|| $ 3.05
|| $ 2.22
|| $ 1.90
|| $ 1.66
|| $ 1.52
|| $ 1.47
|| $ 1.47
|| $ 1.42
|| $ 1.35
|| $ 1.31
|| $ 1.24
|| $ 1.05
|| $ 0.98
|| $ 0.70
A lot of people ask me how I keep up on so many markets and so many apps around the world. The short inspirational answer is I read a lot because I’m genuinely interested in emerging markets, new gameplay systems and culturally influenced IP from around the world. If you love what you do, you want to do as much of it as possible. So I figured I would start giving out some of the helpful resources that I read regularly to keep up on all things. Maybe it will inspire some people to become sherpas on the game industry as well.
Since this is the first post of this kind and I’m planning on giving away the farm, here are two great sites that are not referenced enough, and should actually cost money to visit for the info they provide:
- Number of Android Apps – Appbrain – http://www.appbrain.com/stats/ (as of this date, 1,132,053 Apps in the Android marketplace). Also check out this link to see the average price of paid apps and ratings of apps by category. It’s a phenomenal source of info.
- Number of iOS Games – 148Apps.biz –http://148apps.biz/app-store-metrics/ (as of this date, 194,512 active games in the market and 2,236 so far this month). Jeff Scott is a great source of info on the mobile games market. I’m pretty surprised he isn’t leading R&D at Zynga making a Meg yet. Where else could you find out that the average cost of a game on iOS right now is $0.75.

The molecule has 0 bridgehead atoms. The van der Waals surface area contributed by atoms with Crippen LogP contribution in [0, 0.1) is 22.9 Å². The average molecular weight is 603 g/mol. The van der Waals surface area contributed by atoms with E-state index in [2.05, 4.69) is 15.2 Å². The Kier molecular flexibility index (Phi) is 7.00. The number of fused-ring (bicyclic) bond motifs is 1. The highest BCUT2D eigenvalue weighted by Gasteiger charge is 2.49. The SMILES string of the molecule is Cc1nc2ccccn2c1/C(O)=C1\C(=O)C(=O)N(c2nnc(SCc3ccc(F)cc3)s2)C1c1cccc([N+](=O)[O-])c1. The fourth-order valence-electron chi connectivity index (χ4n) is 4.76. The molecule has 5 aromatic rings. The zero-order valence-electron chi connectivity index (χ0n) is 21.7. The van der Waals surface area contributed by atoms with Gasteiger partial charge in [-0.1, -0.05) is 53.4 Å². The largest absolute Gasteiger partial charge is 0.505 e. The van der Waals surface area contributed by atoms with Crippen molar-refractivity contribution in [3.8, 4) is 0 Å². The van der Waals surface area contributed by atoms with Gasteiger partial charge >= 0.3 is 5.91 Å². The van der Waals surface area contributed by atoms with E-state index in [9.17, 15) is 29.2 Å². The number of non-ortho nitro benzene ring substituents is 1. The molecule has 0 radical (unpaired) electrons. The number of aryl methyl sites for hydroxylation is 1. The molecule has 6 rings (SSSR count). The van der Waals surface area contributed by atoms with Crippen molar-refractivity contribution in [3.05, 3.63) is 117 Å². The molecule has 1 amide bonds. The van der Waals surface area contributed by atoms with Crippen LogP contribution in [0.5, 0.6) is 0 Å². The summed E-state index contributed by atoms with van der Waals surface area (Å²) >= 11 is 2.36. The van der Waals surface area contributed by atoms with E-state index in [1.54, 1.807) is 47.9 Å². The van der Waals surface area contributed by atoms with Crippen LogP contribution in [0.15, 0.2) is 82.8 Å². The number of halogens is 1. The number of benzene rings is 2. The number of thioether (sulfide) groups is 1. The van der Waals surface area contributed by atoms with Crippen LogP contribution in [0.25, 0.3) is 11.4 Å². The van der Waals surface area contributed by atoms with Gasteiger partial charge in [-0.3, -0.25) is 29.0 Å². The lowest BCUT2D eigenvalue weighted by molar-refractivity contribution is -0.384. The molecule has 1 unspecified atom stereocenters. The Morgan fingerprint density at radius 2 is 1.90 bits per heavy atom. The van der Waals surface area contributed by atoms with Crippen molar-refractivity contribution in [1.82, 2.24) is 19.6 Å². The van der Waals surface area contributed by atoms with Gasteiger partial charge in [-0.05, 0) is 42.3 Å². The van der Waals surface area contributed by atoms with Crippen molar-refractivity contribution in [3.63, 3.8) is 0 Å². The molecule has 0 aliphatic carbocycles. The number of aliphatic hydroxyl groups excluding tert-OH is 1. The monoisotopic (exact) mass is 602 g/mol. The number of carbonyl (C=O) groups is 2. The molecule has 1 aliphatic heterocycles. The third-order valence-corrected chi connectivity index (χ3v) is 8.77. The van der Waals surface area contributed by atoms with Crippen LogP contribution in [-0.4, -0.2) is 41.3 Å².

More posts to come.
Sony recently put out more numbers on the success of the PlayStation 4 in the market so far. There are:
- 4.2 million PlayStation 4’s were sold in 2013
- 2 Million PlayStation Plus Accounts
- 150 Million PlayStation Network Accounts
The high attach rate – almost 50 percent is an excellent sign of future growth for PlayStation Plus. The Instant Game Collection and ongoing free games match the offering of the Xbox Live Gold program from Microsoft. Since this generation is expensive and there are few titles available at launch, it’s going to be important for Sony to continue to offer great content on a regular basis digitally. I expect the product line-up to increase significantly in Q3-Q4 as more developers are getting development kits and middleware meets the demands of the market.
Interesting announcements from EA and Valve related to digital distribution today:
- Steam has 75 Million users
- Origin has 50 Million users
- Uplay had 50 Million users (as of February 2013)
It’s important to note that in addition to PC/MAC games, EA’s Origin service and Ubisoft’s Uplay service are also tied into their console and mobile titles, so their 50 million user totals are not just for PC/MAC.
Nintendo announced (via GamesIndustry International) that it has sold:
- A combined 11.5 Million 3DS/3DS XL and 2DS units in the U.S.
- They have sold 16 Million games for those systems in the same territory
- This gives the 3DS an attach rate of 1.39 games per unit
According to IDC’s Worldwide Digital PC and Mac Gaming 2013-2017 Forecast:
- PC and Mac gamer spending will be $24 billion worldwide by 2017
- Worldwide digital PC/Mac gaming is expected to grow at a rate of four percent per year
- Market growth will occur in the BRIC (Brazil, Russia, India and China) regions
- Hardcore F2P games have close to a $16 ARPPU, the highest of the categories studied.
According to GamesIndustry.biz, Sony has now:
- Sold through 4.2 Million PlayStation 4 consoles
- 9.7 million PS4 games have been sold
- This brings the current attach rate to 2.3 titles per PlayStation 4 sold
Microsoft also announced this week that:
- Xbox One has sold through 3 Million units to date